Secular stagnation

Recently a distinguished U.S. economist, Alvin Hansen, stated that we in North America will undergo a period of secular stagnation as our population ages.

Is this a likely prospect for Canada?

It is obvious that all of us as individuals are aging as is our workforce. Few recognize how much our population is getting older. For instance, in 1960 there were 1,358,000 people 65 years of age or older, or 7.6 per cent of our population.

Last year there were 5,379,000 in that age group, or 15.3% of the population – clearly doubled in two generations.

Hansen inferred that this increasing percentage of older people means less investment and hence persistent stagnation, an omen for a decreased economic expansion.

Canada’s population has doubled over the past two generations, a rate that is unlikely to recur in the foreseeable future. Does that portend the slow-down predicted by Hansen?

Still, conditions here seem more propitious, entailing a more hopeful outcome. Of course, optimism would be more muted if our governments and political leaders fail to act with more wisdom than hitherto has been the case.

It must be noted first of all that our workforce is experiencing a remarkable expansion in the number of educated workers, this despite the general aging of our population. With so many young people getting more educated, events not immediately foreseeable are likely to occur.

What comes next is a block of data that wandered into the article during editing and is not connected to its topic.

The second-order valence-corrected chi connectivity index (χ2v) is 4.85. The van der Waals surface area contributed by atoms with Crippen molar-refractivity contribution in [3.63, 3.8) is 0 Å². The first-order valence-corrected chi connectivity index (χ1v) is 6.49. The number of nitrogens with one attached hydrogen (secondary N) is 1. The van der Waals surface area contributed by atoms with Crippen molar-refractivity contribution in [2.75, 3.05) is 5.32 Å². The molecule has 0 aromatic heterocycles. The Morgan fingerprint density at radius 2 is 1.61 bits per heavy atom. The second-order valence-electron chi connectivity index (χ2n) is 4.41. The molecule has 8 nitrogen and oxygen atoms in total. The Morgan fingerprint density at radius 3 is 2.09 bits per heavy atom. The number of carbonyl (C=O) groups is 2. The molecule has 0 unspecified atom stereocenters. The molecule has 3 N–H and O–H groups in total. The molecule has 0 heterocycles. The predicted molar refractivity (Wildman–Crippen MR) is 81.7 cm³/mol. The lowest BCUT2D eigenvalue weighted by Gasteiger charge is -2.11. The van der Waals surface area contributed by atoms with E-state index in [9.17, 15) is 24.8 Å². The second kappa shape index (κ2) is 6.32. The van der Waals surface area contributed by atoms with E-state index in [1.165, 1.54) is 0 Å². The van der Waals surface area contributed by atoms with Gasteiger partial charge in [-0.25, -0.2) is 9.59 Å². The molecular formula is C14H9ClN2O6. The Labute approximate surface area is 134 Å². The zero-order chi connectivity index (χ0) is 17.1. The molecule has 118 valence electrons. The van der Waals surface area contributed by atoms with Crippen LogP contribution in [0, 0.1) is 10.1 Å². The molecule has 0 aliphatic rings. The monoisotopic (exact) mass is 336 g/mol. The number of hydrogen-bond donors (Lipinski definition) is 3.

Thus, there is every reason to anticipate immense opportunities to be generated by this highly educated group.

Our resource sector has the potential for leading to major economic opportunities. The secular drought occurring in the southwestern United States and Australia should prove to be a boon here.

Canada has 20% of the world’s fresh water, something that is in short supply south of the border. Our resource sector should fuel expanded infrastructure spending that will result in economic growth.

Long ago Prime Minister John Diefenbaker’s “vision of the north” was derided, but today it is recognized that it is a resource with enormous potential. The population of the Yukon and the Northwest Territories is about 80,000. This compares with the 30 million in the same latitude in Russia.

Too, the high savings rate of our population, a concomitant of an aging population, will fuel expanded investment.

All of these factors should enable us to continue to make great economic progress. We simply must hope that our political leaders do not squander these opportunities.



Bruce Whitestone